The next item that caught my attention was the reference to “smart cities” and taking the “ideas” behind them to the “next level.” As you can see, those would lead Utah to be the “first smart state.” As I mentioned above, their “initiative” has been implemented. So I’d argue Utah IS the first smart state, and that We the People are unaware. If the people had been given all the information in a thorough and honest delivery, would they have chosen this? At this point we will never know, because it appears that choice was made without our full input and understanding.

Where does Governor Cox stand?

It also made me ask why our current Governor, Spencer Cox, is stating he’s “never heard about it” in this short video clip where Jason Preston asks him about them (despite the evidence that he knows about them).  Cox says they are “made up conspiracies.” What makes this even more puzzling is when Governor Cox spoke on them in 2019 he mentioned both “smart cities” and “first smart.” Some key minute markers are around 21:48, 25, and 34 minutes in. I would highly recommend watching the entire video. There are several key things discussed that may sound off some alarm bells.

While I could question if that is representative government, and I do, I will leave that up to you to decide. In this series I want to stay focused on the digital transformation of Utah into a possible 4IR leader.

Are there “smart cities” in Utah?

I decided to look up “smart state” and “smart cities” in Utah. This popped up some websites and documents. They range in date from the 1990s up to now. A few caught my attention, and I will delve into a few in the future articles in this series (so be sure you’re subscribed), but before that I want to point you directly to Utah’s government website.

When you type in “smart state Utah,” it takes you directly to Utah.gov and the page is titled Internet of things (IoT). Now for those who do not know what IoT is I will give you a brief description:

The Internet of things describes devices with sensors, processing ability, software and other technologies that connect and exchange data with other devices and systems over the Internet or other communications networks. The Internet of things encompasses electronics, communication and computer science engineering.

If Wikipedia isn’t “serious” enough for you, then we have the dictionary definition below:

the interconnection via the internet of computing devices embedded in everyday objects, enabling them to send and receive data. “if one thing can prevent the internet of things from transforming the way we live and work, it will be a breakdown in security

Now that we have that out of the way, what does Utah.gov say?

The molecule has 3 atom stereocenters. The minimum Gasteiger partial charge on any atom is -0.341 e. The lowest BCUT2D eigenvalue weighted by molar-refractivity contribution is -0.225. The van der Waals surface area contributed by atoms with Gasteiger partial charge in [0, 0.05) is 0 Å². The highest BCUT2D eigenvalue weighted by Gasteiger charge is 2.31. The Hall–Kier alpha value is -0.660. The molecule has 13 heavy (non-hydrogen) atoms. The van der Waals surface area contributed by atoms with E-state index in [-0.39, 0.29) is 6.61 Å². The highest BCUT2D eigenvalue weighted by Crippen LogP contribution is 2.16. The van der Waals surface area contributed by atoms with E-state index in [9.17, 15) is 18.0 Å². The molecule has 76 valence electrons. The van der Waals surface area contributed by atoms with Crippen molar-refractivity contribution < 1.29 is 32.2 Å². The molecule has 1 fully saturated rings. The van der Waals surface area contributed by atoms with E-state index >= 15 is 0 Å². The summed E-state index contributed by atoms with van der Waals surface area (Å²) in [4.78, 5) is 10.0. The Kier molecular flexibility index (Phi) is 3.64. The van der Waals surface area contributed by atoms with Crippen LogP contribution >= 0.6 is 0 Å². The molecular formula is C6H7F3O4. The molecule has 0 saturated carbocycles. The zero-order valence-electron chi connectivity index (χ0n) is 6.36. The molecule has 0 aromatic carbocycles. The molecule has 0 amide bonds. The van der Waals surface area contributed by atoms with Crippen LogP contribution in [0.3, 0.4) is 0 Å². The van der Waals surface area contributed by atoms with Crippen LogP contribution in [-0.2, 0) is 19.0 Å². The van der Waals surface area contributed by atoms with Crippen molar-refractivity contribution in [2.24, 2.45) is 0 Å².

As a longtime leader in digital government, the State of Utah has been actively pursuing technologies that lead to increased efficiency and better government service. Some of these have included development of systems that rely on sensornets and internet connections to collect and interact with data from a vast array of things across the state.

As Utah continues to connect a wider variety of things to its networks, the Department of Technology Services will need to provide the necessary bandwidth, data and analytics services, and internet interfaces to help optimize the use and sharing of these new smart-network components.

As critical services become increasingly connected, the State of Utah must also ensure that these services are secure and reliable. Incorporating this connected environment into the future “Smart State” is critical to ensuring that these services are sustainable.

A few things to note from the above, aside from their clear statement about Utah being a “longtime leader,” are: “sensornets,” and “collect and interact with data,” and “smart-network components.” The biggest part to pay attention to for this article is the very direct statement about “future smart state.”

What does a “smart state” mean to you?

What do you think a “smart state” might look like? We can find clues in this list of what is NEEDED to become a “smart state?” According to Smart Cities Council:

During the workshop [2016], several key action areas were prioritized with accompanying goals, assigned leadership roles and designated project partners, including the following:

  • Applying sensors and Internet of Things (IoT) to buildings and streetlights

  • Enhancing mobile citizen engagement and delivery of government services

  • Developing a procurement platform to obtain better pricing through volume discounts and streamline city and state purchasing

  • Generating more benefits from the existing portfolio of state assets

  • Creating a more business-friendly state supported by a digital portal

  • Applying smart cities standards

  • Reviewing policy and regulations to remove barriers to implementing smart technologies

  • Establishing a Smart Illinois brand [think Utah here instead of Illinois]

After reading that plus the digital connected page on Utah’s very own government website, how far down this road do you think Utah is? Do you think the above is accurate in its description of what Utah’s government intends to provide, or do you think there may be different intentions than those clearly stated? For example, there are a lot of opportunities for government surveillance in this list.

In our next article we will answer some of those questions, or at the very least give you some various points of view.